What is the difference between a prepaid card, a credit card, and a debit card?
Answer: Unlike a debit card, a prepaid card is not linked to a bank account. Generally, when you use a prepaid card, you are spending money that you have already loaded onto the card.
Prepaid cards vs. debit cards:
A prepaid card is very different from a bank account debit card. A bank account debit card is linked to your checking account. A prepaid card is not linked to a checking account. Instead, you are spending money you loaded onto the prepaid card in advance.
In most cases, you can’t spend more money than you have already loaded onto your prepaid card. Overspending can occur with a checking account for some types of uses, and with a bank account debit card if you have “opted in” to your bank’s overdraft program. This means that your bank may charge you a fee for covering the cost of a purchase or ATM withdrawal that exceeds what you have in your account. Your bank will also require you to repay the overdraft.
In addition, right now prepaid cards may have fewer consumer protections than debit cards, such as those that apply if the card is lost, stolen, or other unauthorized charges appear. The CFPB has issued a rule requiring all prepaid cards to offer these protections.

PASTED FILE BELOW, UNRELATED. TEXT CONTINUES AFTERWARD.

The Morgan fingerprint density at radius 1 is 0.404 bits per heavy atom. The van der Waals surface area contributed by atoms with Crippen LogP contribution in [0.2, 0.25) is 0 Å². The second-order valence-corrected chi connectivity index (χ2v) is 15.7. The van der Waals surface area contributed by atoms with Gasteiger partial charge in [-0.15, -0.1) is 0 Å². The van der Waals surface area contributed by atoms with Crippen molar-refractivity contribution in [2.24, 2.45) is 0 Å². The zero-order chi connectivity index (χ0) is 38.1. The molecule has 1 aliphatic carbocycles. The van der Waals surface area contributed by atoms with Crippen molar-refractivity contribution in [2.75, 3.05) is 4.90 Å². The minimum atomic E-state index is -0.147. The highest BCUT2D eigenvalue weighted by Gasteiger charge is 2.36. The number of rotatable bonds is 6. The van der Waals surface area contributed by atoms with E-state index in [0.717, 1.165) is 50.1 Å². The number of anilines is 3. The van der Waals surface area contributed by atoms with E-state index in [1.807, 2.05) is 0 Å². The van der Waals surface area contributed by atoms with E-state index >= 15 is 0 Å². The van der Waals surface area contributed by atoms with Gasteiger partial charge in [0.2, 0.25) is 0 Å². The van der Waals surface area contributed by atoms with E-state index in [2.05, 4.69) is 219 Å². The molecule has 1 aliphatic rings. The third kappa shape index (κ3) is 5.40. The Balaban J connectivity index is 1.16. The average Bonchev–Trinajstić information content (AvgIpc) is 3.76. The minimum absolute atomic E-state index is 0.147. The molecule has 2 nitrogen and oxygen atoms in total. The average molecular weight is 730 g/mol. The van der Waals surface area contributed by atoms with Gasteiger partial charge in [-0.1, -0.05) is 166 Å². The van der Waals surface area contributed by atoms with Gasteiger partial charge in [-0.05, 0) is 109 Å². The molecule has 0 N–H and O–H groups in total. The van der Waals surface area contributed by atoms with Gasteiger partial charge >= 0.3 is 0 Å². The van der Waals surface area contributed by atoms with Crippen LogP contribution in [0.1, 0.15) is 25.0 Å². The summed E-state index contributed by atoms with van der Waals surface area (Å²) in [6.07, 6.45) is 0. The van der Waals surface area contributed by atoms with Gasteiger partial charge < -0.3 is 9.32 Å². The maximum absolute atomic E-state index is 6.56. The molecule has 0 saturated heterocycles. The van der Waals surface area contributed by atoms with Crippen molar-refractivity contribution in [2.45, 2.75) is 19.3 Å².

Prepaid cards vs. credit cards:
Prepaid cards are very different from credit cards. This can be confusing because both types of cards may have a card network logo like Visa, MasterCard, American Express, or Discover on them. When you use a credit card, you are borrowing money. Generally, when you use a prepaid card, you are spending money you loaded onto the card in advance.
Ask CFPB provides general consumer information. It is not legal advice or regulatory guidance. The CFPB updates this information periodically.
Ask CFPB includes links or references to third-party resources or content. The CFPB does not endorse the third-party or guarantee the accuracy of this third-party information. There may be other resources that also serve your needs.